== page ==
An employee pours milk into a cardboard coffee cup inside a Starbucks coffee shop in London on Monday, June 9, 2014. © Jason Alden, Bloomberg via Getty Images

When Dunkin' Donuts began selling lattés and other premium coffee drinks around a decade ago, it was viewed as a direct attack on Starbucks (SBUX) the nation's leading specialty coffee chain.

Then five years ago, another front broke out in the java wars when McDonald's (MCD) formally launched its McCafé line of premium coffee drinks. At the time, Mickey D's entry into this brewing battle was called "a game changer" -- and not in a good way for Starbucks.

The pincer moves were seen as a real threat to the Seattle-based java juggernaut, especially given the economics of the time. In 2009, the economy was still mired in a recession stemming from the global financial crisis. And with unemployment hovering near 10 percent, conventional wisdom said that cost-conscious consumers were likely to make a shift away from Starbucks' pricey menu toward more cost-conscious offerings found at McDonalds or Dunkin'.

Research, in fact, showed that while coffee purchases were relatively recession proof -- if you have to have your morning fix, you have to have your fix -- the amount of money consumers were willing to spend per visit was likely to fall in economically troubled times. Hence, McDonald's and Dunkin', which both cater to working- and middle-class households, saw an opening.

Yet if the past five years have taught us anything, it's that conventional wisdom was wrong.

As the chart below shows, over the past five years, Starbucks' same-store sales -- that is, revenues at locations that have been open for more than a year -- accelerated and far outpaced those of Dunkin' Brands (DNKN), parent company of Dunkin' Donuts.

Same-store growth rates at Starbucks and Dunkin Donuts

This point was reinforced when Starbucks announced its latest quarterly results in July, which showed better-than-expected profits, and an 11 percent jump in overall revenues versus the same period last year.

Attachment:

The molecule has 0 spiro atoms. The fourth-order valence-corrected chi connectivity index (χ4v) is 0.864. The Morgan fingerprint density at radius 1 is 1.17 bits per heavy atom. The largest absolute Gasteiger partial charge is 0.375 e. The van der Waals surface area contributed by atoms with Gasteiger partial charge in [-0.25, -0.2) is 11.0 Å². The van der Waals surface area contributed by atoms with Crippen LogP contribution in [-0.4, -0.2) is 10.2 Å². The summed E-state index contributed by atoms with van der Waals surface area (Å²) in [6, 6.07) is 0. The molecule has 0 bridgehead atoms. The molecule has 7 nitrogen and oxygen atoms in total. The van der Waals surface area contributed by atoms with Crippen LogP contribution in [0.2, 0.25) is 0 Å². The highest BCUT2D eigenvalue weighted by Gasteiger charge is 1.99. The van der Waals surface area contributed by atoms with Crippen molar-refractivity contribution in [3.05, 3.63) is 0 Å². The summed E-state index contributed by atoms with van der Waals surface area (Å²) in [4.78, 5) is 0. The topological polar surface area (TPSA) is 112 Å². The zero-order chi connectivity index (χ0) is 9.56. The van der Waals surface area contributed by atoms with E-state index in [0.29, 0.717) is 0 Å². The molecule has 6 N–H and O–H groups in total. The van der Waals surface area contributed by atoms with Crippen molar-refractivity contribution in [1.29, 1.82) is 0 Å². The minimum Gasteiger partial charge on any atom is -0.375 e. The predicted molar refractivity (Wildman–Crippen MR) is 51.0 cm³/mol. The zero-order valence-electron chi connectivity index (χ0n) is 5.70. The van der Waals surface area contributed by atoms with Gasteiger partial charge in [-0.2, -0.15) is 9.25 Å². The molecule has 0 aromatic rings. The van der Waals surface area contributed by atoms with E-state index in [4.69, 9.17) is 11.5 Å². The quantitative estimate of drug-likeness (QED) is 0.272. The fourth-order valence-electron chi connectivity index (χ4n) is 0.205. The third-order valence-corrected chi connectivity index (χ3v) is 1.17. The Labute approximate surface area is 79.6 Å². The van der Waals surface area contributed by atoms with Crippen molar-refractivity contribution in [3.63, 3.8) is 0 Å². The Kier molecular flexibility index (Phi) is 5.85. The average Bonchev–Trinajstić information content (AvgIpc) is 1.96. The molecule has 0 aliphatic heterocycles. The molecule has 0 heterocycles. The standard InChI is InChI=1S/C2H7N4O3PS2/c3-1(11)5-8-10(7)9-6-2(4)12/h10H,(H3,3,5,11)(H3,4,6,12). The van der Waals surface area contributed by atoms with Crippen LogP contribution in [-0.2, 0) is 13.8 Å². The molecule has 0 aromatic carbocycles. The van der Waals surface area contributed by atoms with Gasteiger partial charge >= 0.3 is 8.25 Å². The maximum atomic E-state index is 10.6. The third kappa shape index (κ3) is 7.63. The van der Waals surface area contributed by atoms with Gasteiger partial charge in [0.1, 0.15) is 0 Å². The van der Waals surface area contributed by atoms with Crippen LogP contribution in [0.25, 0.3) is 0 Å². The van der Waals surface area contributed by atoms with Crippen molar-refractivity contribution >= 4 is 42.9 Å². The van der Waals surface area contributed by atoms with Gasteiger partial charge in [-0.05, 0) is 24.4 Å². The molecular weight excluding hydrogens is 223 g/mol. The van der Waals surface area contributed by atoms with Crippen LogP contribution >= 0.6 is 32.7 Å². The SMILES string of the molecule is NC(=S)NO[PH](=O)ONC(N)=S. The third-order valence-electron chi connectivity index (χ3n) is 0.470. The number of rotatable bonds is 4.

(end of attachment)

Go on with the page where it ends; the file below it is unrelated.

What gives?

Well, class may indeed be playing a role in the coffee wars -- but not in the way that you may have assumed. Earlier this year, Ted Cooper at The Motley Fool made an astute point: "McDonald's may be able to sell coffee, but it will never come close to replicating Starbucks' menu. McDonald's best shot at becoming a coffee destination is to go after the price-conscious coffee crowd."

And who owns that crowd? Dunkin' Donuts, of course, which despite its name generates nearly 60 percent of its revenues from coffee and beverage sales, not doughnuts.

The fact that Dunkin's same-store sales growth pace has sunk precipitously ever since McCafés hit the market -- even as the economy improved -- is likely due to McDonald's marketing push for bargain-seeking coffee drinkers. In many markets, in fact, McDonald's is offering any size hot coffees for $1, which is more than half off what Dunkin' charges for a hot regular cup of Joe.

Not surprisingly, investors have caught onto the fact that McDonald's and Dunkin' may be hurting one another -- and not Starbucks -- as evidenced by recent moves in Starbucks, Dunkin' and McDonald's shares.

The economy strikes back

Meanwhile, the premium status that Starbucks maintains is likely to work to its advantage as the economy improves.

For instance, Dunkin' Donuts recently announced that it will have to raise its prices slightly to address skyrocketing coffee bean prices in the commodity market. It remains to be seen how those price hikes will affect its consumers' purchasing habits.

At Starbucks, it's already known how consumers will react. When the company announced a price hike in 2013, comp-store sales remained strong as consumers cherished the brand enough to pay up, even in a so-so economy. The company announced another price hike in June, which is likely to add to overall revenues going forward.

The empire strikes back

Ironically, the difficulties that McDonald's and Dunkin' Donuts have run into in their attempts to strike at Starbucks has created an opening for Starbucks to attack those competitors where they live -- in food sales.

Starbucks' chief financial officer Troy Alstead noted that in the company's recently ended quarter -- when same store sales rose 6 percent globally and 7 percent in the U.S. -- two percentage points of those comp sales growth was attributable to food sales.

Starbucks' momentum in food has recently been driven by increased lunch offerings, but going forward, the full effects of the company's 2012 purchase of La Boulange bakery should start showing their effects.

In a conference call with analysts last month, CEO Howard Schultz noted that La Boulange-branded baked goods are now available in more than 1,000 Starbucks stores in California and the Pacific Northwest. By the end of this summer, that number should jump to more than 2,500 stores, he said, as La Boulange food items will be sold in stores in New York, Los Angeles, Chicago and Boston.

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